The Wisconsin State Patrol is ramping up its recruiting efforts.
As part of the push, the DeForest post at 911 W. North St. held an open house on Saturday to teach the public about its services and let attendees know about available career opportunities.
“What we’re trying to do is get the word out that we’re recruiting our next class of troopers,” said Lt. Edward Philip Witkiewicz, who works out of the Southwest Region Headquarters at the DeForest post. “We’re looking for anybody who wants a challenge, who wants a little adventure and can go anywhere in the state to provide law enforcement services.”
There are seven posts in Wisconsin, including the DeForest branch. Others are located in Waukesha, Fond du Lac, Eau Claire, Tomah, Wausau and Spooner.
The recruiting drive comes at a good time for the DeForest post, which is currently staffed with 55 officers. When fully staffed, the post has close to 75, according to Witkiewicz. The deadline for the next group of aspiring troopers is Jan. 12.
“We’re hitting all parts of the state,” said Witkiewicz.
Witkiewicz said the DeForest post has had to cover more shifts with voluntary overtime and by shifting resources from adjacent parts of the region.
A recruiting video was part of the open house activities. Troopers, inspectors, a K9 officer and drone pilot were on hand Saturday to meet with the public, along with members of the Dignitary Protection and Honor Guard units.
Witkiewicz said one of purposes of the event is to dispel some misconceptions about the state patrol and what it does.
“There’s an assumption out there that all we do is write speeding tickets and help to fix flat tires,” said Witkiewicz.
At Saturday’s open house, representatives of various State Patrol units set up shop to talk about what they do. Many provide law enforcement assistance around the state, including the mobile field force, a quick-response team that can deploy a large amount of officers to an area for crowd control, said Witkiewicz.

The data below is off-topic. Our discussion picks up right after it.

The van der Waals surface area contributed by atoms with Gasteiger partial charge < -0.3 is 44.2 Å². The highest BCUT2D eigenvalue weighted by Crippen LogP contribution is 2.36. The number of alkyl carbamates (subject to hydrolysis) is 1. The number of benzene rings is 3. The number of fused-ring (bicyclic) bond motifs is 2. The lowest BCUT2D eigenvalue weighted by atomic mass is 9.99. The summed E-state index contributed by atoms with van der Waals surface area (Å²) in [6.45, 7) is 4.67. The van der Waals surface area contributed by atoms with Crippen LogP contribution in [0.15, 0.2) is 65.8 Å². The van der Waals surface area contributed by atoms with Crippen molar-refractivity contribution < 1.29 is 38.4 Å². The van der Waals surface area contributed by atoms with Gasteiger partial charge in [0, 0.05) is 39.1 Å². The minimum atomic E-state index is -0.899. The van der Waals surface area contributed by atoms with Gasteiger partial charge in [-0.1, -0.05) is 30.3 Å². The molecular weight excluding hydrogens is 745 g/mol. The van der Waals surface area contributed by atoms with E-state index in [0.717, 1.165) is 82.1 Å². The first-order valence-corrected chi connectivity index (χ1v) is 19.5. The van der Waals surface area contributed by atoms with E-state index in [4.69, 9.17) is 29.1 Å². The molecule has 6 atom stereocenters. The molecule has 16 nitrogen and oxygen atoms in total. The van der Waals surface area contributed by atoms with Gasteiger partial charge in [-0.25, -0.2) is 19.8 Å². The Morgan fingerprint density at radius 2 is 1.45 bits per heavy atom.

Also, members of the technical reconstruction unit were there, talking about how they help investigate bad crashes – some of which result in criminal charges. They usually assist the Department of Criminal Investigation in these events. Part of their work involves forensic mapping, which they’ve done in cases of missing people.
The SWAT team was also present. That unit usually helps with cases involving high-risk warrants.
Two pilots made an appearance, as well. One operates a drone, but the Wisconsin State Patrol also has a couple of planes for its air support unit. Both have mapping software and usually assist in search-and-rescue efforts.
The Dignitary Protection unit provides protection services for the governor, regardless of political affiliation, according to Witkiewicz. They facilitate visits around the state, country and the world for the governor.
Popular with visitors on Saturday was the K9 specialist and his dog. The K9 unit is used for narcotics and bomb detection.
For more information about applying for Wisconsin State Patrol career opportunities, visit wsp.wi.gov.